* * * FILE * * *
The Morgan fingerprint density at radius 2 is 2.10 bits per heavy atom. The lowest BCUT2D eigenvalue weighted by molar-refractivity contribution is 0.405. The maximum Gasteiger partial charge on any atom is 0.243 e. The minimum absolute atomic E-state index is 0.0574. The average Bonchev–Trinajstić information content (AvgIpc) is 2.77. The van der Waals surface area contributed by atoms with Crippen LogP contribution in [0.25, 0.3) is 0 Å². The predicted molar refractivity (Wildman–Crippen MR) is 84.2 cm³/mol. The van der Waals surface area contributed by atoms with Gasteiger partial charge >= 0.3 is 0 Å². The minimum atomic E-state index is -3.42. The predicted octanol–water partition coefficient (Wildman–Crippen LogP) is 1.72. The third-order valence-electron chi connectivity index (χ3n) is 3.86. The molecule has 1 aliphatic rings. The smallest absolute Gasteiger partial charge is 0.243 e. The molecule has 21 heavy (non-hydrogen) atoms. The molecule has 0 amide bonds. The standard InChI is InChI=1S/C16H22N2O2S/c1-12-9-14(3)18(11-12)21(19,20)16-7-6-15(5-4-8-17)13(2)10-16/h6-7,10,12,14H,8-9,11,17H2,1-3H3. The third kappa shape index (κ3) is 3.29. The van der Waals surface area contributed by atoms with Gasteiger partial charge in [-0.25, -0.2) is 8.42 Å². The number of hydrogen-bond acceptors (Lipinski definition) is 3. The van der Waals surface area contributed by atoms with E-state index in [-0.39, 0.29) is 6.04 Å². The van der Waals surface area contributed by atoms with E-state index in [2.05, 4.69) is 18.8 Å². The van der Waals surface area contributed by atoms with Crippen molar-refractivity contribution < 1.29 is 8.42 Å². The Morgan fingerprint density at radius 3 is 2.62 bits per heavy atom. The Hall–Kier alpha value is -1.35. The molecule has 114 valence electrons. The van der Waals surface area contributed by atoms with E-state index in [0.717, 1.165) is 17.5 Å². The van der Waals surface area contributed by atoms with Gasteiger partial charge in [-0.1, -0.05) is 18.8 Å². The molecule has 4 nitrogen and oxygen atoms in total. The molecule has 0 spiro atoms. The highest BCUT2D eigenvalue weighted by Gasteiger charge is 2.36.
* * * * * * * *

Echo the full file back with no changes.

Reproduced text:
The Morgan fingerprint density at radius 2 is 2.10 bits per heavy atom. The lowest BCUT2D eigenvalue weighted by molar-refractivity contribution is 0.405. The maximum Gasteiger partial charge on any atom is 0.243 e. The minimum absolute atomic E-state index is 0.0574. The average Bonchev–Trinajstić information content (AvgIpc) is 2.77. The van der Waals surface area contributed by atoms with Crippen LogP contribution in [0.25, 0.3) is 0 Å². The predicted molar refractivity (Wildman–Crippen MR) is 84.2 cm³/mol. The van der Waals surface area contributed by atoms with Gasteiger partial charge >= 0.3 is 0 Å². The minimum atomic E-state index is -3.42. The predicted octanol–water partition coefficient (Wildman–Crippen LogP) is 1.72. The third-order valence-electron chi connectivity index (χ3n) is 3.86. The molecule has 1 aliphatic rings. The smallest absolute Gasteiger partial charge is 0.243 e. The molecule has 21 heavy (non-hydrogen) atoms. The molecule has 0 amide bonds. The standard InChI is InChI=1S/C16H22N2O2S/c1-12-9-14(3)18(11-12)21(19,20)16-7-6-15(5-4-8-17)13(2)10-16/h6-7,10,12,14H,8-9,11,17H2,1-3H3. The third kappa shape index (κ3) is 3.29. The van der Waals surface area contributed by atoms with Gasteiger partial charge in [-0.25, -0.2) is 8.42 Å². The number of hydrogen-bond acceptors (Lipinski definition) is 3. The van der Waals surface area contributed by atoms with E-state index in [-0.39, 0.29) is 6.04 Å². The van der Waals surface area contributed by atoms with E-state index in [2.05, 4.69) is 18.8 Å². The van der Waals surface area contributed by atoms with Crippen molar-refractivity contribution < 1.29 is 8.42 Å². The Morgan fingerprint density at radius 3 is 2.62 bits per heavy atom. The Hall–Kier alpha value is -1.35. The molecule has 114 valence electrons. The van der Waals surface area contributed by atoms with E-state index in [0.717, 1.165) is 17.5 Å². The van der Waals surface area contributed by atoms with Gasteiger partial charge in [-0.1, -0.05) is 18.8 Å². The molecule has 4 nitrogen and oxygen atoms in total. The molecule has 0 spiro atoms. The highest BCUT2D eigenvalue weighted by Gasteiger charge is 2.36.